I find critiques valuable. Sometimes I catch myself "filtering" comments made by people whose work I don't particularly like. Then I realize that's not necessarily fair to either of us, nor appropriate, so I open my mind and look for the nuggets that will help me see my work as others do and take steps to improve. If, instead of shutting down, I open my mind and think "that's an interesting way of seeing it," or "what IF this is true...then what," it helps me to see other possibilities even if I ultimately decide not to change something. I agree with Miranda that you mustn't take comments personally; humility is a readiness to learn. And, Miranda, I love your work and the depth you achieve with overlapping shapes and colors. I also like the way you explain your creative process on your web site.

Karen
via fineartviews.com
I find that I benefit from critique sessions but I "consider the source" strongly. If I know a painter has preference for neutrals and grays as opposed to saturated colors, (or realism vs. abstraction or tight rendering vs. "painterly" style, pick your duality) then I consider that when I take the critique to heart. I also like critiques to be specific, not vague.

I think there are 3 parts to a good critique
1) what works
2) what doesn't work
3) some concrete suggestions of directions to explore to fix what doesn't work.



Marta Brysha
via fineartviews.com
Karen: Brilliantly summarised and I agree wholeheartedly.

Joanne Benson
via fineartviews.com
Karen, I agree with you also. You really shouldn't study with someone whose style you don't admire and thus you need to watch the source of the criticism.....

I have been telling my daughter who is an art major at a liberal arts college to open her mind, do what the profs say and perhaps she will learn something and glean something from their teachings but deep in my heart I know that if you don't like their style and philosophy it is very hard to do art that isn't from your heart and soul.....but she is young and (as all of us) should be exploring lots of techniques and styles, etc.....

Having been in her shoes many years ago....I can sympathise with her dilema. However, my art profs just turned me off completely for many years. Art is so personal when it comes to subject matter and style issues.

But we do need to focus on technical use of the materials as well as composition and design elements and hopefully she will benefit in that area.....

Bottom line - listen with an open mind, take from the crits what you can and disgard that which doesn't fit with your individual style....

Anne Watson
via fineartviews.com
Good things to keep in mind.

Donald Smith
via fineartviews.com
Miranda,
You”™ve given a lot of great advice about dealing with critiques and critics, thank you for sharing!
When I first started painting, I found Wetcanvas.com, and posted some paintings for critiques. When I first read some of the comments, I experienced everything you”™ve written about. After a while, I learned to consider them with an open mind and to consider the source and where the person might be coming from.
Art appreciation is subjective. After posting on Wetcanvas for five years, I”™ve learned that not everyone will like my paintings, even fewer will love them. I”™ve learned a lot about how to paint from participating on a forum. I”™ve also learned how to deal with criticism.
So if you”™re not participating in a forum, posting your paintings for critiques, then find a forum and start posting. You may learn a little bit more about painting, and you will develop a tougher hide so when you do talk to an art gallery, hopefully you will not be too sensitive to any of their negative comments.

Donald

Jennifer Moore
via fineartviews.com
@ Jeff Brimley: While I have not yet approached galleries (I don't have enough work available yet,) I can relate to your amusement and bemusement at the "too creative" label. See, I do morbid art, and I take cemetery photos as part of my entire body (I do other subjects--less "creative" ones--as well.) I have come to learn that that is code for "I, uh...I don't get it." I know that sounds snotty, but I really think that's the case. Anything outside of the "mainstream" can be very hard for people to relate to. There are markets for both fantasy and morbid art. RICH markets (not that I'm actually capturing any of that yet...) Good luck to you!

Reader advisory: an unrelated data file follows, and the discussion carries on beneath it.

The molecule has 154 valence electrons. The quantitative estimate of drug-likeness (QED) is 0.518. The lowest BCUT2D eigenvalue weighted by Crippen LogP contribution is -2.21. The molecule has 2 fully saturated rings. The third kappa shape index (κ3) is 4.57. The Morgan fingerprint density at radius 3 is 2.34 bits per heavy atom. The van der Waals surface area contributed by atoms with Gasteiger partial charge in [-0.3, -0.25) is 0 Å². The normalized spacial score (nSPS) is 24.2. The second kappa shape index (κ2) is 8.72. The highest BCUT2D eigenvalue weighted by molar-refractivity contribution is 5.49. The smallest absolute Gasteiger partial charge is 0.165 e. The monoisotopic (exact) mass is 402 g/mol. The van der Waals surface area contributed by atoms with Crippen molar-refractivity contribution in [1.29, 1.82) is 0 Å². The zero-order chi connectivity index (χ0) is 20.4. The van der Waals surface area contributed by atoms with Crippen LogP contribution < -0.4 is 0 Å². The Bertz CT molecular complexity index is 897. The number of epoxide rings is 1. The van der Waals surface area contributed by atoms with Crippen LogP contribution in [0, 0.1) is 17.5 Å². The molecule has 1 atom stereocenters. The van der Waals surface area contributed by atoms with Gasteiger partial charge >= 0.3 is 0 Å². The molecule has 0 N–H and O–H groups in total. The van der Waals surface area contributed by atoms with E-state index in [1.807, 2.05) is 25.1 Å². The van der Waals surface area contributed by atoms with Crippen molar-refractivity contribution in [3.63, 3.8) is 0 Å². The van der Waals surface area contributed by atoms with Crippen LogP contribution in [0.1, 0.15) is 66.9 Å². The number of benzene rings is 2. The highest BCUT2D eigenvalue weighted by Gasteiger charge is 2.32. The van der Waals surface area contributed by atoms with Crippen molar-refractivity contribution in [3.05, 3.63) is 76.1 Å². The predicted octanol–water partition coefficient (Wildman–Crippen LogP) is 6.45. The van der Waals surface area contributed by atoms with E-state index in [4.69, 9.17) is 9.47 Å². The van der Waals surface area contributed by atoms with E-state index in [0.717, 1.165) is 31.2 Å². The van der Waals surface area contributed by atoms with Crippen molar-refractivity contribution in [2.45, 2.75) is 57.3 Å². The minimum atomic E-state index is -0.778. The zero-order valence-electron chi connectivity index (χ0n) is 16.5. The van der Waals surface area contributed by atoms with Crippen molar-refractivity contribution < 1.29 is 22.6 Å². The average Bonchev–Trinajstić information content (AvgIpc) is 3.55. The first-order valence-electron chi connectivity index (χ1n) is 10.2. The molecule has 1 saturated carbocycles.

@Miranda: This is an excellent post. I hope you do not mind--I shared it on my Facebook fan page. (Not linking, out of respect for anti-sp*m rules at Fine Art Views. Will provide my Facebook link if asked.)

I work in several different media--painting/mixed media, hand crafts, photography, writing--and I've gotten all kinds of feedback. I use positives to keep me from giving up when things look bleak. I use negatives (if they are useful) to help me to improve. I laugh off useless or bizarre feedback, but the thing I ALWAYS, ALWAYS try to do is thank people for their feedback.

Cheers!
Jennifer Moore
JenniferLynn Productions, LLC

Sheryl Knight
via fineartviews.com
Jennifer, I agree with you about always thanking people for their feedback. They may feel they are taking a risk in giving their honest opinion, and we want them to continue doing that. The positive comments do keep us going sometime, and they are often from a buyer rather than another artist, but we really do need the "negative" ones to help us improve and maybe see what we are missing. I liked what you had to say.

Jennifer Moore
via fineartviews.com
Thanks, Sheryl. Nice of you to say. :)

Miranda
via fineartviews.com
Jennifer, thanks for sharing the article on Facebook. You're right, always thank your critic, no matter what they say!

Donald: I love Wetcanvas! It's the perfect place to get un-biased feedback, as well as to see how feedback is given and practice critiquing art yourself.

Jennifer Moore
via fineartviews.com
No problem! I always share info that I feel is useful.

Delilah
via fineartviews.com
Very good advice, Critiques are a valuable tool. The feedback given in a critique helps yo to focus on what is relevant to the viewer. As an artist I sometimes get lost in the moment, it's like a lnock at the door that brings your attention to something you may not have noticed.

tonya
via fineartviews.com
I try to listen with an open mind at the moment of critique and then throw most of it out the window when it's over. Hanging on to the parts that felt true. A good opinion always feels true, although it may sting a little or lift you up.